Elding Oscarson, the Swedish architecture duo, have built a small home for two in the Japanese metropolis. In order to preserve the character of the tiny lot after demolishing the old house, the challenge lay in integrating the new structure into the old garden.
Client: Kudo Komuten
Architect: Elding Oscarson - Jonas Elding, Johan Oscarson, Yuko Maki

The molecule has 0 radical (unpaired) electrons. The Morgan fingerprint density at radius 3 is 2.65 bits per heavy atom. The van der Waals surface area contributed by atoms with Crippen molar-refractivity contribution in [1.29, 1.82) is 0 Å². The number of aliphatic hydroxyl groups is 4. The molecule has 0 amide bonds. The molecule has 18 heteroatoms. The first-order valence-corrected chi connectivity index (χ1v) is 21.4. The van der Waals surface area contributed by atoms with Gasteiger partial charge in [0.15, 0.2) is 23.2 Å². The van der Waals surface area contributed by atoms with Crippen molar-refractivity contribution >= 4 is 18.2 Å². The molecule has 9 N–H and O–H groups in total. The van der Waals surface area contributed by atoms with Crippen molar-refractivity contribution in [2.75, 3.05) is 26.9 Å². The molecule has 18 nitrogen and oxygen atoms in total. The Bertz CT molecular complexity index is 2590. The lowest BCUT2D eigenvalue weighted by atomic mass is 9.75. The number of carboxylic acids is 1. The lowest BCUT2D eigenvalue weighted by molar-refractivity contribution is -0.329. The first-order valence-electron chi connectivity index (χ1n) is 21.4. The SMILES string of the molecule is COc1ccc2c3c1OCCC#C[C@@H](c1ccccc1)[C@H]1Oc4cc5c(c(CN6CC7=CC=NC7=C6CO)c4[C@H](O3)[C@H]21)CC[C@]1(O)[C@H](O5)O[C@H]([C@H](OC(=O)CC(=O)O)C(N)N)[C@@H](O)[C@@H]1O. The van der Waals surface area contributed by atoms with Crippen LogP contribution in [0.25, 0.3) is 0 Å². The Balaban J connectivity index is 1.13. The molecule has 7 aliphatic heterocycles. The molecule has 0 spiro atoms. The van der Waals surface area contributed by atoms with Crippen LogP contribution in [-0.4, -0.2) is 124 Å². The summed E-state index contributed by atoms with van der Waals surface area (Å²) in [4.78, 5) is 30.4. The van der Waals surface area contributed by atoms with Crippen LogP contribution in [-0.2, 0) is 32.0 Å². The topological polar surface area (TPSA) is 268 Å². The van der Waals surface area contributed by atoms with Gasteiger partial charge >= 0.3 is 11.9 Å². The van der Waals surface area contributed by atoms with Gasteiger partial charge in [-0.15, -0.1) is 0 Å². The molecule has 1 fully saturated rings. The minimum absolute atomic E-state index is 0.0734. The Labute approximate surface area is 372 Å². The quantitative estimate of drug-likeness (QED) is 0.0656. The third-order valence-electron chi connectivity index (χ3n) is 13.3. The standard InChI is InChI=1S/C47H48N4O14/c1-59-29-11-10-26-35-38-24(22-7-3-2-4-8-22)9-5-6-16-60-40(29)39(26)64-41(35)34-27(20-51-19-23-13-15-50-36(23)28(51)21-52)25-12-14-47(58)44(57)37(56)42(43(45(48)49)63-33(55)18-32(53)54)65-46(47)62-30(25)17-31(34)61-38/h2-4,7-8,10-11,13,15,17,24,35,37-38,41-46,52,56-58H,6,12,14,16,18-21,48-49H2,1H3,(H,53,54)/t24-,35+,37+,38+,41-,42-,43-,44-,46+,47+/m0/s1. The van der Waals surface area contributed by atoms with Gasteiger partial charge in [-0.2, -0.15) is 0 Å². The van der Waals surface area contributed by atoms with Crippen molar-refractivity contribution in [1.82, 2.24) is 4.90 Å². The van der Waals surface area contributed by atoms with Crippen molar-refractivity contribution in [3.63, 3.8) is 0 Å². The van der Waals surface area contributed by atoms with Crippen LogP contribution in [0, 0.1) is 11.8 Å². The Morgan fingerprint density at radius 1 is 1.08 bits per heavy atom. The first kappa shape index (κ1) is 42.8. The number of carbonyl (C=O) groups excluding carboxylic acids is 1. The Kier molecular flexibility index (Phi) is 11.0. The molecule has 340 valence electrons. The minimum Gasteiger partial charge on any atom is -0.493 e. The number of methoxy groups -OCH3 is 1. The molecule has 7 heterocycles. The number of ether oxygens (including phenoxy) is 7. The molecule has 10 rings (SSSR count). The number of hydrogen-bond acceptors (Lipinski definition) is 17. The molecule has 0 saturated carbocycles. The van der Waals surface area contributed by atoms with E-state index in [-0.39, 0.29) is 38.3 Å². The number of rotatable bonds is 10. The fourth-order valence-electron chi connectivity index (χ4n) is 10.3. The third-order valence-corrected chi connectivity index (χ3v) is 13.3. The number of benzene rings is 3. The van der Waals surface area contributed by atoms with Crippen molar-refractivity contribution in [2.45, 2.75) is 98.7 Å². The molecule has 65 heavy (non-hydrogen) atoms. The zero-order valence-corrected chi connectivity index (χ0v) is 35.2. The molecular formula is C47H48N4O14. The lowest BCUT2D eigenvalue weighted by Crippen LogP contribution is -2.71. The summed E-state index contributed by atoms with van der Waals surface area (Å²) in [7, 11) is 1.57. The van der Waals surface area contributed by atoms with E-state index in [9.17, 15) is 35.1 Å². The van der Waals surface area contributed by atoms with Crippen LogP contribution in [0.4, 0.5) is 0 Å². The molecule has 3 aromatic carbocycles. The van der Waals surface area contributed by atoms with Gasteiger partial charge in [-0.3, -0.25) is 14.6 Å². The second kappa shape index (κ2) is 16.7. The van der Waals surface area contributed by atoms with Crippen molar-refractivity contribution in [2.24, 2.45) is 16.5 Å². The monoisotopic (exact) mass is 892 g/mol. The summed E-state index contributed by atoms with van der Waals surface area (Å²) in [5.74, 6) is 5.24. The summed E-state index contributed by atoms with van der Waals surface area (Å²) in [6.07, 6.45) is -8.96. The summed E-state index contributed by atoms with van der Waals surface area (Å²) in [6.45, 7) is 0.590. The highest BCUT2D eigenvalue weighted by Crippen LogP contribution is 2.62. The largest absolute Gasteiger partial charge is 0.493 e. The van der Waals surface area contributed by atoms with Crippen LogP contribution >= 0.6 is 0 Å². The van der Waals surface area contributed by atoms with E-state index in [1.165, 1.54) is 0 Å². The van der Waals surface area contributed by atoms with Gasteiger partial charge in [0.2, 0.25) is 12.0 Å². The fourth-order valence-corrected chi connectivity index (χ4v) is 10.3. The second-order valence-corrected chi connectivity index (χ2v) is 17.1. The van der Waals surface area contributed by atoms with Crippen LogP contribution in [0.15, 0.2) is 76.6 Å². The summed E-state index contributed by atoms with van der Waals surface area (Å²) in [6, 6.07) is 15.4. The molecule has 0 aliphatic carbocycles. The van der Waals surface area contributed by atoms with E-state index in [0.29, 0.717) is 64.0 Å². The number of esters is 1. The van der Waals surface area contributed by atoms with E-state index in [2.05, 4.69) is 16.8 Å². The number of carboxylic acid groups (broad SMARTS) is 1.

It was important to the clients that maximum use be made of the minimal area, including a parking spot. The result is a new home in perfect symbiosis with its garden. From the outside, Nerima House seems quite delicate in contrast to the neighbouring buildings. All the same, it fits well among its more massive surrounding houses. While the long window bands on both levels call Le Corbusier to mind, Elding Oscarson combines these with a façade of vertical wooden slats which give the house a lighter feel. The small miracle of space has deliberately been kept open on the inside and thus does without dividing walls as much as possible. The ground floor, which is devoted entirely to slumber, is half-sunken. The garden can be seen from all sides of the house. The living area on the upper storey offers a panoramic view. This building was designed to be open in all directions to allow sight of the green space. When required, ceiling-high curtains provide privacy; these are light and airy. Their discreet tracks, set into the ceiling, belong to the overall concept. The interior space is a good example of understatement, sleek geometry and pared-down materiality. The generous application of white, combined with some built-in elements and wooden cladding, complements the spare character of the house. Everything here shows the perfect orchestration of the lot, as though the architects had wanted no part of the furnishings to distract from the link to the outdoors. The garden theme continues on the rooftop terrace, making Nerima House – along with its minimalist Scandinavian architecture – a small urban oasis.